Many people around the world have a negative attitude and perception toward snakes. Most African communities’ associate snakes with evil. They perceive all snakes to be dangerous thus when one sees a snake s/he is almost tempted to kill it; such encounters turn out to be fatal snakebite incidents. While snakes are dangerous to people, they are also important in the ecosystems. Most snakes feed on rodents and other small animals that are pests and sources of diseases. The unique olfactory capacity of snakes means they will be attracted to areas with many rodents like granaries and food waste dumps hence their conservation is very important for a healthy ecosystem.
In a country with poor healthcare access, the majority of snakebite victims opt for treatment from traditional healers who use unprescribed herbal treatment. This results in several deaths especially in rural areas. Admission of antivenom is the only proven effective way of treating snakebites from venomous snakes. In addition, other management options including first aid precautions have been established. This project seeks to create awareness on snakes and train selected communities on snakebite management in Funyula, Busia County, Kenya. The project will enlighten the local people on how to coexist with snakes. The community will be educated on how to identify venomous and non-venomous snakes and how to avoid snakebites. They will also be informed about the most common snakes in their locality, how to safely remove snakes found in their homes relocating them back in the wild and how to handle and help victims of snakebite. The project will further enlighten community health workers on how to identify venomous and non-venomous snakebites and measures and steps on how to handle the victims. This will be achieved by conducting community workshops to train and, as well as illustrate using posters to various target groups.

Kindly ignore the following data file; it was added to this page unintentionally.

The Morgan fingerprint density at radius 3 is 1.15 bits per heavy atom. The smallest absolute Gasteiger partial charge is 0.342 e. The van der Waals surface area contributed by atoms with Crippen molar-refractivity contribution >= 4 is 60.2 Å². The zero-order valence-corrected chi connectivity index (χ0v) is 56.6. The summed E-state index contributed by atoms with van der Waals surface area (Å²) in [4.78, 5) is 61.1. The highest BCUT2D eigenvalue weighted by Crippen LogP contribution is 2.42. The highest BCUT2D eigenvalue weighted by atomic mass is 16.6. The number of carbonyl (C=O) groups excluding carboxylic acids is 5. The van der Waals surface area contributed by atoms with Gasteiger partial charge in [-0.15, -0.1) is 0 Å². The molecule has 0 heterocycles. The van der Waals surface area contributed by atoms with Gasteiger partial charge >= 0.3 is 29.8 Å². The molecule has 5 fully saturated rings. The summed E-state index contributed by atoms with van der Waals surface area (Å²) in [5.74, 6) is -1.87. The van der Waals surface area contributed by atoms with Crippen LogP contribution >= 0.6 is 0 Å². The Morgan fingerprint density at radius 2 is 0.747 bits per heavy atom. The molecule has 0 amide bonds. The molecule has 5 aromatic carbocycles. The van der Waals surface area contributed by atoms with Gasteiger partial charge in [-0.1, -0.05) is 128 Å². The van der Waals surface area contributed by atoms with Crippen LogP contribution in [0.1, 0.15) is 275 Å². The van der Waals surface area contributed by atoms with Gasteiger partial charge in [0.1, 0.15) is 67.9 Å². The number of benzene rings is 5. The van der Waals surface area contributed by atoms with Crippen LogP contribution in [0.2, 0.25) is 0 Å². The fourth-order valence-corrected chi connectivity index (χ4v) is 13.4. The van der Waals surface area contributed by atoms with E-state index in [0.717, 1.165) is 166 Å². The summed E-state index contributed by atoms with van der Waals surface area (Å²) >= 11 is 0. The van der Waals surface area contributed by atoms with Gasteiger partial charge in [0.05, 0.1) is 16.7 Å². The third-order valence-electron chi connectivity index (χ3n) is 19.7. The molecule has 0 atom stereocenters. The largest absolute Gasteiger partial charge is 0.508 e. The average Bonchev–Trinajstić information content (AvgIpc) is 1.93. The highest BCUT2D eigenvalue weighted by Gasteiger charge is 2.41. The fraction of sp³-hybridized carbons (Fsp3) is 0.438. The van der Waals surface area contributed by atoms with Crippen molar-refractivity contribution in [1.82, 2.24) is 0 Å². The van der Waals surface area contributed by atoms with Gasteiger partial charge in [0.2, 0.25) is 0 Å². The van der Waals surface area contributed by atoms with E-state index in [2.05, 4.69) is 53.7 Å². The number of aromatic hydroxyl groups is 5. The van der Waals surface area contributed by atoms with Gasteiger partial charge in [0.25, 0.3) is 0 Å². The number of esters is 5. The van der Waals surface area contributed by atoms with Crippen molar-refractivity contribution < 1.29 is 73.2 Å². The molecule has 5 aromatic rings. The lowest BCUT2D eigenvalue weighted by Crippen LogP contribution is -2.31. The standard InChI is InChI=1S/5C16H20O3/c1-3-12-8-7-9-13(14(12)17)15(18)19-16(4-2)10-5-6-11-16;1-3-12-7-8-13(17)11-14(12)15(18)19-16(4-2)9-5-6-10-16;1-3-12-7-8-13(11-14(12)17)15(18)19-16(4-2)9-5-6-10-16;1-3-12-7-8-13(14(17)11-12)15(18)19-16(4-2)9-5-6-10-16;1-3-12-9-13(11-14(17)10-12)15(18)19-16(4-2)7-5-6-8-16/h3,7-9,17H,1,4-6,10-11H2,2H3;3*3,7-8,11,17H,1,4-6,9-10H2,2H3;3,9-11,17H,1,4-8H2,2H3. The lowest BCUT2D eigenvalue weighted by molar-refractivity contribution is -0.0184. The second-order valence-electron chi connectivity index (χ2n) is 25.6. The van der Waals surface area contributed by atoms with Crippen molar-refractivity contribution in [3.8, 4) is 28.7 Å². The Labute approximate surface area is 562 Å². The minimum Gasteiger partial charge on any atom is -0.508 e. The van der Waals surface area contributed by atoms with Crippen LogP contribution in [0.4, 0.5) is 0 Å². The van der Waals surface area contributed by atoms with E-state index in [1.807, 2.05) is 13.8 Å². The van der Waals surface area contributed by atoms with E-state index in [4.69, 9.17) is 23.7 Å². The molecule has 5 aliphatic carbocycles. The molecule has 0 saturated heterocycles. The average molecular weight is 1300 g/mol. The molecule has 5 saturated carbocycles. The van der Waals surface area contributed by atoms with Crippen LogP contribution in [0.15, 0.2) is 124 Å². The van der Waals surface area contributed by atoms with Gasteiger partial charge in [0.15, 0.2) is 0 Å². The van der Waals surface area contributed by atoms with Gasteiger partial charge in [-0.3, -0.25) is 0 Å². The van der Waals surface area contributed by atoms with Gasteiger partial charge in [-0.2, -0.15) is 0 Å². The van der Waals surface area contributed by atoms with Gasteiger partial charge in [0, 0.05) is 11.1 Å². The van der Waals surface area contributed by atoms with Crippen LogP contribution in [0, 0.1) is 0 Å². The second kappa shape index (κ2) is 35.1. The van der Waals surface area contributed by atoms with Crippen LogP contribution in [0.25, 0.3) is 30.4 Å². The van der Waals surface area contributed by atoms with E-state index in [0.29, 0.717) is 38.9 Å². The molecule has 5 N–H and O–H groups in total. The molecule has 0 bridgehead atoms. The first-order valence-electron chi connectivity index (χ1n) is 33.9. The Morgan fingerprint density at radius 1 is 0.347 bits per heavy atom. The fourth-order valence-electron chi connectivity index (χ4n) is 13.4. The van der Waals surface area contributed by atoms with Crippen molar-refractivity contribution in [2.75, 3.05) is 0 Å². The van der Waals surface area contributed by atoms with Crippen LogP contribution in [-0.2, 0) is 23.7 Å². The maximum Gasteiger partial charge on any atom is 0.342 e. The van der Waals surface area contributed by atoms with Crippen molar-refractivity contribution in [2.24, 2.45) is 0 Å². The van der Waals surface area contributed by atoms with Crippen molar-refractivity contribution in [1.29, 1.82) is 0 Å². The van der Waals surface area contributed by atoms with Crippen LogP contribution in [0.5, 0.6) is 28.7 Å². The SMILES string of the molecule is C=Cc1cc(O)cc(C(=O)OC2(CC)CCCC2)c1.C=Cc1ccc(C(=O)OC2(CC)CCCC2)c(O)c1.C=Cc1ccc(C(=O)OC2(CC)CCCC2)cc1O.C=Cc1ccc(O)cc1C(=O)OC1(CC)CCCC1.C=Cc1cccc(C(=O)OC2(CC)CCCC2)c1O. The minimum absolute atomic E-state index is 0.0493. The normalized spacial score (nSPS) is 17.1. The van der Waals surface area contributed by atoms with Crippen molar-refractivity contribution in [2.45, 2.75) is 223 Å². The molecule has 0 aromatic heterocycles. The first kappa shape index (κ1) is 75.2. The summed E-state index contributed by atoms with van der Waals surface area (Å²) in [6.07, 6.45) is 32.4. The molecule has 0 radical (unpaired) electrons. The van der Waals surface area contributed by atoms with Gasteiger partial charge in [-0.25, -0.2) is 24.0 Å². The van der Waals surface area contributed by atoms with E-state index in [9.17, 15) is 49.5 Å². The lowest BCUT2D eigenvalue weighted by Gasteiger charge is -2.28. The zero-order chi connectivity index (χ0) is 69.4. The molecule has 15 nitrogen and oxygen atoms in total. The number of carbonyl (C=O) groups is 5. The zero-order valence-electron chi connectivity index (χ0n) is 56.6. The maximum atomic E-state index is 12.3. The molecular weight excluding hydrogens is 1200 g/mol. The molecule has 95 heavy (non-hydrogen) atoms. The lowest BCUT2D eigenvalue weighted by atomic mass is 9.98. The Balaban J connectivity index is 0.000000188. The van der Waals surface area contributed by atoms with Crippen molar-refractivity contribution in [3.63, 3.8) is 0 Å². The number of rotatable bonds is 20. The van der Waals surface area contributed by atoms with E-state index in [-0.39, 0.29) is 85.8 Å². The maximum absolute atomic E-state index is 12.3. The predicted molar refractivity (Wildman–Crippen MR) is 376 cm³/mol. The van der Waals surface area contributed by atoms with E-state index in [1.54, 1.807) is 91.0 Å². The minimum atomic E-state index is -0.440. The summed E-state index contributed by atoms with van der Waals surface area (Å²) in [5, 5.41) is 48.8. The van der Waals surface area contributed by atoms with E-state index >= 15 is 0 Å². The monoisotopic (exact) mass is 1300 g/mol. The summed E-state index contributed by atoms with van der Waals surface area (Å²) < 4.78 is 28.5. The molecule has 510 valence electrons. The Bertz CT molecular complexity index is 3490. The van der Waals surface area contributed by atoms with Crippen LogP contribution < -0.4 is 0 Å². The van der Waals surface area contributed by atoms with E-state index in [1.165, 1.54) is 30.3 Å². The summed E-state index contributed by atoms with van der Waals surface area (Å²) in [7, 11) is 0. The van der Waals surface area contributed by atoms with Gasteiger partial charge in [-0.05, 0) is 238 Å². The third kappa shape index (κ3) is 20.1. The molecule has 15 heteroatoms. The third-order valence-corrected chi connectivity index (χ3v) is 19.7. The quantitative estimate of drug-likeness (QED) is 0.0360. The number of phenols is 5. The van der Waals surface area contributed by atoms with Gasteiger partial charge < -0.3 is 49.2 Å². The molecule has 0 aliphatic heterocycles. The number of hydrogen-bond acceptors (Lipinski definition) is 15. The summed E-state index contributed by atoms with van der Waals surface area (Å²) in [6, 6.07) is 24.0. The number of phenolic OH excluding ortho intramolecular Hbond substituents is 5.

Financé par Awesome Without Borders (November 2021)